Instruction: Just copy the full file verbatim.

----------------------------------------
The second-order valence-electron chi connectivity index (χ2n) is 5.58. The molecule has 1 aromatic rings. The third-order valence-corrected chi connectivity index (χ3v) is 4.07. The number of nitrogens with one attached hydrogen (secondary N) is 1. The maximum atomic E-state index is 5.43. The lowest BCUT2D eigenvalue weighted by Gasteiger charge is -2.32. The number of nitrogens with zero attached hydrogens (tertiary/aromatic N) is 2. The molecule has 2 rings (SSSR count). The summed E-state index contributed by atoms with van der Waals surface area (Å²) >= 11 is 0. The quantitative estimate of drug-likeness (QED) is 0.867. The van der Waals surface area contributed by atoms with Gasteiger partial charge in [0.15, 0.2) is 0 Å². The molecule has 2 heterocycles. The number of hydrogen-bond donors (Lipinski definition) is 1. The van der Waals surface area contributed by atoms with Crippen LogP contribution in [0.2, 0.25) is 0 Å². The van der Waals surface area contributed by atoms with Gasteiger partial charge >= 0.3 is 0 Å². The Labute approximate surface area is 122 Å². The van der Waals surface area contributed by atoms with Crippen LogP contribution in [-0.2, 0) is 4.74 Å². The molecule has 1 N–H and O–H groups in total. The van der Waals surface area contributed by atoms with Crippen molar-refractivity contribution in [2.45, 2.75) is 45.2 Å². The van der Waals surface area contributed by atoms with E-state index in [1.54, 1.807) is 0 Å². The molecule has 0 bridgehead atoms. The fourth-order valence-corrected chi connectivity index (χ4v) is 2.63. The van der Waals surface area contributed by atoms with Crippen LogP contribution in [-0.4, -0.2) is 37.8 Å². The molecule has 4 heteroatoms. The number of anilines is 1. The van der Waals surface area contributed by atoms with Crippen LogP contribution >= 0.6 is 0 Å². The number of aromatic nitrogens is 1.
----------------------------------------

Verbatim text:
The second-order valence-electron chi connectivity index (χ2n) is 5.58. The molecule has 1 aromatic rings. The third-order valence-corrected chi connectivity index (χ3v) is 4.07. The number of nitrogens with one attached hydrogen (secondary N) is 1. The maximum atomic E-state index is 5.43. The lowest BCUT2D eigenvalue weighted by Gasteiger charge is -2.32. The number of nitrogens with zero attached hydrogens (tertiary/aromatic N) is 2. The molecule has 2 rings (SSSR count). The summed E-state index contributed by atoms with van der Waals surface area (Å²) >= 11 is 0. The quantitative estimate of drug-likeness (QED) is 0.867. The van der Waals surface area contributed by atoms with Gasteiger partial charge in [0.15, 0.2) is 0 Å². The molecule has 2 heterocycles. The number of hydrogen-bond donors (Lipinski definition) is 1. The van der Waals surface area contributed by atoms with Crippen LogP contribution in [0.2, 0.25) is 0 Å². The van der Waals surface area contributed by atoms with Gasteiger partial charge >= 0.3 is 0 Å². The Labute approximate surface area is 122 Å². The van der Waals surface area contributed by atoms with Crippen LogP contribution in [-0.2, 0) is 4.74 Å². The molecule has 1 N–H and O–H groups in total. The van der Waals surface area contributed by atoms with Crippen molar-refractivity contribution in [2.45, 2.75) is 45.2 Å². The van der Waals surface area contributed by atoms with E-state index in [1.54, 1.807) is 0 Å². The molecule has 0 bridgehead atoms. The fourth-order valence-corrected chi connectivity index (χ4v) is 2.63. The van der Waals surface area contributed by atoms with Crippen LogP contribution in [-0.4, -0.2) is 37.8 Å². The molecule has 4 heteroatoms. The number of anilines is 1. The van der Waals surface area contributed by atoms with Crippen LogP contribution >= 0.6 is 0 Å². The number of aromatic nitrogens is 1.